Belfast, NORTHERN IRELAND – Hillary Clinton’s visit to Belfast on Friday was overshadowed by riots.
Hundreds of protestors took to the streets after the former First Lady expressed solidarity with a female Northern Ireland MP who received death threats because her party voted to limit the flying of the union flag at Belfast city hall.
The life of East Belfast MP Naomi Long was threatened after her party, Alliance, voted on Monday to end the policy of flying the union flag 365 days a year. Alliance, a non-sectarian centrist party, holds the balance of power between unionists and nationalists on the Belfast city council; consequently, it often settles issues with its vote.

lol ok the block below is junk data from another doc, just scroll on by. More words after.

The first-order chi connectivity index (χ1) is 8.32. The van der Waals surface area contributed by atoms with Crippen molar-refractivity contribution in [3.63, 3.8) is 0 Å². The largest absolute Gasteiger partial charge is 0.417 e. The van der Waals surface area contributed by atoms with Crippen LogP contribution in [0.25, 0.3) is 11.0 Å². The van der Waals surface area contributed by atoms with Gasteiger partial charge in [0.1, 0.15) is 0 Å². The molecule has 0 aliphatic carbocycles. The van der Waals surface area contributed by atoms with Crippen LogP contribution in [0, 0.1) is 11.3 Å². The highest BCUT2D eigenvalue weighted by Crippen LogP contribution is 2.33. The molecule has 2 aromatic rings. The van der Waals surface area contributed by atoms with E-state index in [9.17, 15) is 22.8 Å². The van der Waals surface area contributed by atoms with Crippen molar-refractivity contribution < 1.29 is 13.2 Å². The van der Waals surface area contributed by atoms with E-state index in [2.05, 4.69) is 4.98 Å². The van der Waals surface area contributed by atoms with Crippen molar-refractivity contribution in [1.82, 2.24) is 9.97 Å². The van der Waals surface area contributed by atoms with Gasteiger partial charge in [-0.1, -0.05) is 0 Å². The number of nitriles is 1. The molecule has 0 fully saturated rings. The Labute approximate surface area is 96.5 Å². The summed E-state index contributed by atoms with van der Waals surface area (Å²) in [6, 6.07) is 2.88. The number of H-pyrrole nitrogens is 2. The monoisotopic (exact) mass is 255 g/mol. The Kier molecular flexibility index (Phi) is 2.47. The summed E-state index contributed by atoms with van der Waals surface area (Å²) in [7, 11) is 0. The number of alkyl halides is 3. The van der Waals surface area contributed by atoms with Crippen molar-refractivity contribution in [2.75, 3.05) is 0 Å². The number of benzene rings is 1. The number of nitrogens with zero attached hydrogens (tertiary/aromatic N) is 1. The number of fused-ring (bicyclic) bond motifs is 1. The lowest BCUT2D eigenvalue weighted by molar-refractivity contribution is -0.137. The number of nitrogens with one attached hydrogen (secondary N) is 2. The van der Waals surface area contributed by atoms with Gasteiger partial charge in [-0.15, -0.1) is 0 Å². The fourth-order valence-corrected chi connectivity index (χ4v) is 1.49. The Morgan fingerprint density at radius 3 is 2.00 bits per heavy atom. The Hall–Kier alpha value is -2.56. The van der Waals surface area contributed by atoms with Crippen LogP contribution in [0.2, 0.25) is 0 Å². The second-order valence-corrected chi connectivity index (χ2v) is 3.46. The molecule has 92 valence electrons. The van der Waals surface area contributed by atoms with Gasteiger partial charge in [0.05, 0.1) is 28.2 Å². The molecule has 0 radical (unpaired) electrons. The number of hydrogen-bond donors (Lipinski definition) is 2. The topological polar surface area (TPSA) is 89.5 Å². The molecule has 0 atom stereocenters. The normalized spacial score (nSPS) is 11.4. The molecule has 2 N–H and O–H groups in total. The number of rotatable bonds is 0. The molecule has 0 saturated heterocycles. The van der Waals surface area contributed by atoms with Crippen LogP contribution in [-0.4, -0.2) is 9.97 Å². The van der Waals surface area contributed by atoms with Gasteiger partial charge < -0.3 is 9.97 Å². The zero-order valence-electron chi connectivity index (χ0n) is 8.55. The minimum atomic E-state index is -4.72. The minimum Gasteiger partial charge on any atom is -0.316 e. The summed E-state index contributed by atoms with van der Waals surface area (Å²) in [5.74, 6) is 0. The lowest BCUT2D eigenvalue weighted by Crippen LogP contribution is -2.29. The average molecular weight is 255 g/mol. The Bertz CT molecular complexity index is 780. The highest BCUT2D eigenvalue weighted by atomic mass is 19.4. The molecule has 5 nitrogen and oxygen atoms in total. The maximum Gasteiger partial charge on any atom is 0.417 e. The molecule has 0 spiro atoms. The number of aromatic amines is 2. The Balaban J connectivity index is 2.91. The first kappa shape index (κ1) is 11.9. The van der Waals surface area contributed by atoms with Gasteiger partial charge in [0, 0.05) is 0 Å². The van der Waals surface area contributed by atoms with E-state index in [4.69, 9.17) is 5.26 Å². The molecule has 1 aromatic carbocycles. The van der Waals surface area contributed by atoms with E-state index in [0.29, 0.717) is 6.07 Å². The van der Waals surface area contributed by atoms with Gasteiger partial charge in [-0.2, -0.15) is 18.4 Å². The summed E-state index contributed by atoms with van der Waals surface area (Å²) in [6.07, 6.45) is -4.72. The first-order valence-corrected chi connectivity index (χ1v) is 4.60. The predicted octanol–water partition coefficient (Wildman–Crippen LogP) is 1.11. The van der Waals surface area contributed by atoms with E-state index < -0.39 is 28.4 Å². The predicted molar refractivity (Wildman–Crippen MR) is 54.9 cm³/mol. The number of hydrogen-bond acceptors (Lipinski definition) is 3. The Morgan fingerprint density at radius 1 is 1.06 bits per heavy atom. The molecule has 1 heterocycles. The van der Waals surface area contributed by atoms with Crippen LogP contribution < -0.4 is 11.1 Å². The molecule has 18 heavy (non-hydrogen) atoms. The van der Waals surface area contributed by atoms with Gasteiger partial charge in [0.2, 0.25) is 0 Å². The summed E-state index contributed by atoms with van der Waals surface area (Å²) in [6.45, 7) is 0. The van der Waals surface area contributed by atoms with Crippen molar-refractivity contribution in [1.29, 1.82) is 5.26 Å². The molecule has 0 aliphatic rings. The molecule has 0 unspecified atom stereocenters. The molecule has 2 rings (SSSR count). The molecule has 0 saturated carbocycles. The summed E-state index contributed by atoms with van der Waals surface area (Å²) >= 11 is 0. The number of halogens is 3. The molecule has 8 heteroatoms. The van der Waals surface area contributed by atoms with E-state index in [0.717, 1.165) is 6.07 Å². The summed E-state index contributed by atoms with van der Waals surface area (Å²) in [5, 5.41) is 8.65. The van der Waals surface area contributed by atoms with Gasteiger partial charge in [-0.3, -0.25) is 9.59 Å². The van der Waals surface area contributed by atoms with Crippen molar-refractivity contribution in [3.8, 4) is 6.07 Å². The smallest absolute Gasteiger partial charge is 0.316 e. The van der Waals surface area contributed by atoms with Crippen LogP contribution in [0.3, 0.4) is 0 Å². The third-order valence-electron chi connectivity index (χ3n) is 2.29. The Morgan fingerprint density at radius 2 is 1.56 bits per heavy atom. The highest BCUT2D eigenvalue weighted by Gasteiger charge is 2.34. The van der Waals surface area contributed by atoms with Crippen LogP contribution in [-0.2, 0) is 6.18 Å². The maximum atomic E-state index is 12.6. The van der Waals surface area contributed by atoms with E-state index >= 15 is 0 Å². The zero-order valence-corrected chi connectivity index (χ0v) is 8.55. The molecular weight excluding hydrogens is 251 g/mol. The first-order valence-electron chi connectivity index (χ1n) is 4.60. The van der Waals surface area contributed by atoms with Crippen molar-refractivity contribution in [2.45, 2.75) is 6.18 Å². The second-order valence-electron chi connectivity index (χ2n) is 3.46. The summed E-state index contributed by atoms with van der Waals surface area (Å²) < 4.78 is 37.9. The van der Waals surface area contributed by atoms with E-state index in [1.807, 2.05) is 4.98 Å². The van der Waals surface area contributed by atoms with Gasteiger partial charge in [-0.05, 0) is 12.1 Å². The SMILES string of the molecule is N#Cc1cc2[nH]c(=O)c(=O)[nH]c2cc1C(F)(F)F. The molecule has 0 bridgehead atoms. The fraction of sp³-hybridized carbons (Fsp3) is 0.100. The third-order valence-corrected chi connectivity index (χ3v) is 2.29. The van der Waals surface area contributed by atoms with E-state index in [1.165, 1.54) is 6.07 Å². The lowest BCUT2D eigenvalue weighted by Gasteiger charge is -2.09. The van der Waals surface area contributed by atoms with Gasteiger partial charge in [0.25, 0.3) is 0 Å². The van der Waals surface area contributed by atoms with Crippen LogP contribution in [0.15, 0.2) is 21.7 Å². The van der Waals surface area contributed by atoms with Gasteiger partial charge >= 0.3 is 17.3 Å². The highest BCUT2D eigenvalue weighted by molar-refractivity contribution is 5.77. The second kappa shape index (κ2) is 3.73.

On the death threats she has received, Long said:
“This is not an attack on an individual or on a party, but a wanton attack on the democratic process. It is long past time that this vicious campaign of intimidation and violence was brought to a permanent end.”
Earlier on Friday, Clinton had backed Long, telling press:
“I know [Naomi Long] and am distressed about her and attacks on Alliance. It’s unacceptable. Democracy requires dialogue, compromise and constant commitment by everyone to protect the rights of everyone.”
Alas, those words fell on deaf ears. By Friday evening, police confirmed that two officers had been injured during clashes close to the city centre, and one man had attempted to drive a van through a loyalist roadblock manned by about 200 people. There were further reports of trouble close to city hall between loyalists and police.